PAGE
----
For every generation of players, there’s a select few who achieve an iconic status over time.
Players who either bring something new and fresh to the table (which is a bit hard to do these days) or players who take what already has been touched upon but make it their own and expand the limits of what a guitar player is thought of being capable of doing.
One of the players who have taken the guitar and put his own stamp on it, done his own twist so to speak, of this current generation is Nevermore’s shred lord Jeff Loomis.
Jeff is currently out on a clinic tour with Schecter guitars in which he gives some insight to his philosophies regarding writing, playing and gear, as well as shredding through a nice six-song set composed of two Nevermore classics and four songs from his debut solo album, Zero Order Phase.
I heart guitar asked me to go there and to report from it, so I figured I should try and ask Jeff a couple of questions. Thankfully, he was an grade A dude, very approachable and very funny.
Jeff actually started playing drums before moving to the six-string (and eventually adding a seventh to his arsenal). Starting on a three-piece kit that had such a foul odor that he gravitated away from playing it, he eventually heard Yngwie Malmsteen and his work in Alcatrazz, which caused him to gain enough interest in guitar to pick up one of his dads instruments.
From there, he went to Jason Becker and Marty Friedman who remain big influences to this day which shows up in Jeff’s playing such him as utilizing a Becker-like approach for the whammy bar phrasing of the song Jatu Unit.
As a 16 year old, Jeff actually auditioned for Megadeth and though he was deemed as too young and inexperienced at the time by Dave Mustaine, he took him aside and told him that he really was on to something and to stick to his guns, because he would one day, according to Mustaine, become a great guitar player.
Lo and behold, Mustaine was right on the money, seeing as Jeff is one of the most revered guitar players in metal today and actually toured in his own band Nevermore with Megadeth on Gigantour in 2005!
After his audition, the young Jeff (not Jeff Young) went to see a Cacophony show and as Marty Friedman left the stage after it, Loomis told him about Megadeth seeking a new guitar player and “Marty’s eyes just lit up”, and well, we all know how the story about Marty and Megadeth went on from there.
Jeff himself struggled on, playing in death metal bands until he got tired of the vocal styling and wanted to find a singer who sung with a more traditional approach. In 1991, he was able to join the band Sanctuary as a touring member, which was where he met Warrel Dane and Jim Sheppard.
4 months after him joining Sanctuary, the good ol’ “musical difference” thing snuck up and the band dissolved. Jeff, Warrel and Dane went on to form Nevermore who, six studio albums (plus one EP), a live album/DVD-package and a new full-length on the way, have truly become a force to be reckoned with. With Jeff being the main-composer of their music, a big part of their success can be attributed to him, so I was really expecting this clinic to be something extra-ordinary.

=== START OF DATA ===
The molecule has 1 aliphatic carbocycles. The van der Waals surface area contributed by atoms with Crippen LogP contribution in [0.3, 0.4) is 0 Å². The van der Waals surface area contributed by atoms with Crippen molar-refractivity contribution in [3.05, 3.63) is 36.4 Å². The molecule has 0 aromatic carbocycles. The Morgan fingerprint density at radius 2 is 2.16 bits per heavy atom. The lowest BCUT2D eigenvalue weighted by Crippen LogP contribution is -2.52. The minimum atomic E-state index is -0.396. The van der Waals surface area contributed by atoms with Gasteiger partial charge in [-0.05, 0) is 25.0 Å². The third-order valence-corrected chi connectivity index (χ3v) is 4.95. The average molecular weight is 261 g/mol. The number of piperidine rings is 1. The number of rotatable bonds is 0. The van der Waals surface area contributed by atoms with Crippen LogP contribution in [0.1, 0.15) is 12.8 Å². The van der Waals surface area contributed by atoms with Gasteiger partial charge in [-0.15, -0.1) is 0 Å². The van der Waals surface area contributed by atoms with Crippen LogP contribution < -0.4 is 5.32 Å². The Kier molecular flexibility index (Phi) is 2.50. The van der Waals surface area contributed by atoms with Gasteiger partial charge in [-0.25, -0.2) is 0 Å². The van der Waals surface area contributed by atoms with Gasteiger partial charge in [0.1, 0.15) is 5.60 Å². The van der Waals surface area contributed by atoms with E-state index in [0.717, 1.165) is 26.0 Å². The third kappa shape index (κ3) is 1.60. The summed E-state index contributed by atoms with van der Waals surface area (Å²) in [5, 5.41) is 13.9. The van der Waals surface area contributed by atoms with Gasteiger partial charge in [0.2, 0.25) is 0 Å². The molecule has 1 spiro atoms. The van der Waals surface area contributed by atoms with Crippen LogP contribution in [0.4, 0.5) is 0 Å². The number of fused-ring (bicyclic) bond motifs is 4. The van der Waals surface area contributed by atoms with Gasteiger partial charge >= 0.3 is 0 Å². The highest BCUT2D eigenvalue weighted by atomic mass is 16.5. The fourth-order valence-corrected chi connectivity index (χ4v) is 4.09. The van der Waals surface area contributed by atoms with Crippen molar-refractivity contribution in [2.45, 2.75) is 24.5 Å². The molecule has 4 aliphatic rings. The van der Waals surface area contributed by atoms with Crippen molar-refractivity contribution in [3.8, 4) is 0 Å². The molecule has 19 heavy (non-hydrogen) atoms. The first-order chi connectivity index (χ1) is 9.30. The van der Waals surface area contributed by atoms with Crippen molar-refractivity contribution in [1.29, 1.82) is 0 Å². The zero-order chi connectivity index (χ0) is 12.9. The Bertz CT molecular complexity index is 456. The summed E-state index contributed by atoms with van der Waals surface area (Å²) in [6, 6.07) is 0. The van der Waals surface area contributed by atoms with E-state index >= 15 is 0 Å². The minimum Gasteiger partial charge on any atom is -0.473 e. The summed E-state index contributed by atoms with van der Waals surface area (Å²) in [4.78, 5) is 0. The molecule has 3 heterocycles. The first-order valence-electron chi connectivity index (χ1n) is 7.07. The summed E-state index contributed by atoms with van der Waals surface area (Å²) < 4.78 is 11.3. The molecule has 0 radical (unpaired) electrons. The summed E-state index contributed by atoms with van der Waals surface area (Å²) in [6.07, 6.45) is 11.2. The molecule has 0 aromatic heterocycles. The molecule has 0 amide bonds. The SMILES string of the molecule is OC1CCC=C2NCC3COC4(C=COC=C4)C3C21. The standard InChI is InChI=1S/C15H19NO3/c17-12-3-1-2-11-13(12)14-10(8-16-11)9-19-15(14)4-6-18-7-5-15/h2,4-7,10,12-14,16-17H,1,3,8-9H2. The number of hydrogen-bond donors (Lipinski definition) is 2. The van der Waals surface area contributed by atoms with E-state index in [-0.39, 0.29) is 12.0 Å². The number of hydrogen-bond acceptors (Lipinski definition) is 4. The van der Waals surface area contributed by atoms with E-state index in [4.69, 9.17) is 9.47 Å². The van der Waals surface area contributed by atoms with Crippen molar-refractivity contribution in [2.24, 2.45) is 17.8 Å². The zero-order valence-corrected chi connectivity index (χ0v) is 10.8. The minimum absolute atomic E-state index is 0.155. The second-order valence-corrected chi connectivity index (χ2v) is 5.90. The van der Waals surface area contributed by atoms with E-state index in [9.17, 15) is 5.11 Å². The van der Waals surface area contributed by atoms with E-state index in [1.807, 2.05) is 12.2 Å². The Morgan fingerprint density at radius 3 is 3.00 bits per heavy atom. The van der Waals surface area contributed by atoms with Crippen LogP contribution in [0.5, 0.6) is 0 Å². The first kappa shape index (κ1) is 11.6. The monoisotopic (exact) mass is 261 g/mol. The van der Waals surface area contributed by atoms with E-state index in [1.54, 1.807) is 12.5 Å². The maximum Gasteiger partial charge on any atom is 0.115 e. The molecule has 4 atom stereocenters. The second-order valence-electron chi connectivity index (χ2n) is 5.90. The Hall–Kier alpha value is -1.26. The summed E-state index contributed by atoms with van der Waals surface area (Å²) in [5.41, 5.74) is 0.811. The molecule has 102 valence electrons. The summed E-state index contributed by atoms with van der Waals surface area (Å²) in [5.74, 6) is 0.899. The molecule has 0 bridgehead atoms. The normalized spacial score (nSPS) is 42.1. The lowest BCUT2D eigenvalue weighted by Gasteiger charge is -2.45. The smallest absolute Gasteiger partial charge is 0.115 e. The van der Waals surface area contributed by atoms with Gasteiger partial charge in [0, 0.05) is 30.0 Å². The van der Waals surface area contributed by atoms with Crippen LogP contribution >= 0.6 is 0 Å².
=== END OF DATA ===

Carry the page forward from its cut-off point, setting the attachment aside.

From the get-go, Jeff comes out all guns blazin’ with the first track from his awesome solo album Zero Order Phase, Shouting Fire at a Funeral and he delivers a stellar performance, his fingers flying across the fretboard. Between the six songs played, he opens the floor for questions three times, revealing that the new Nevermore album The Obsidian Conspiracy has been recorded and it’s currently being mixed, hopefully to be out in January, as well as philosophies regarding picking. For example, he reveals that a lot of the fluid sound of his runs descending down the strings comes from his use of economy picking instead of straight alternate. On Chris Broderick, he gets a bit emotional, saying that:
– “I miss him, for sure. We were best friends and we still are” and how he thought the new Megadeth album Endgame, which Broderick performed on, was
– “killer and a bit of a return to the roots. The best album they’ve done is Peace Sells…But Who’s Buying and it was a bit like that so I really like the new album”. Jeff also dropped a fairly big bomb, revealing that he was offered the lead guitarist position of Megadeth after Glen Drover left the band. However, Jeff declined and stated that
– “I’ve been in Nevermore for over 15 years now, and though the paycheck from Megadeth would’ve been really nice, the music goes before the money”. Also addressing the fact that Nevermore live shows have been remarked as “thin sounding” due to the lack of a second guitarist;
– “I think the main problem is to find someone who can replace Chris, which is a big thing. He’s a great guy and an amazing player so it’s not easy. But yeah, we will try to find a new guitar player” (can we freeze-frame here for a couple of decades so I can practice and get good enough?).
After an hour of fretboard blazing and Q&A, the clinic’s over and it’s time for us clinic-visitors to try and take it all in which is a pretty tall order, seeing as Jeff has kindly shared a lot of cool, memorable tips with us. If Jeff has a clinic coming up anywhere near you (or if Nevermore swing by on tour), you should go, seriously. It was a lot of fun, if nothing else, and Jeff is one of the kindest and most awesome famous guys I’ve ever met.
Setlist (the order might be slightly off):
Shouting Fire at a Funeral
This Godless Endeavour
Enemies of Reality
Miles of Machines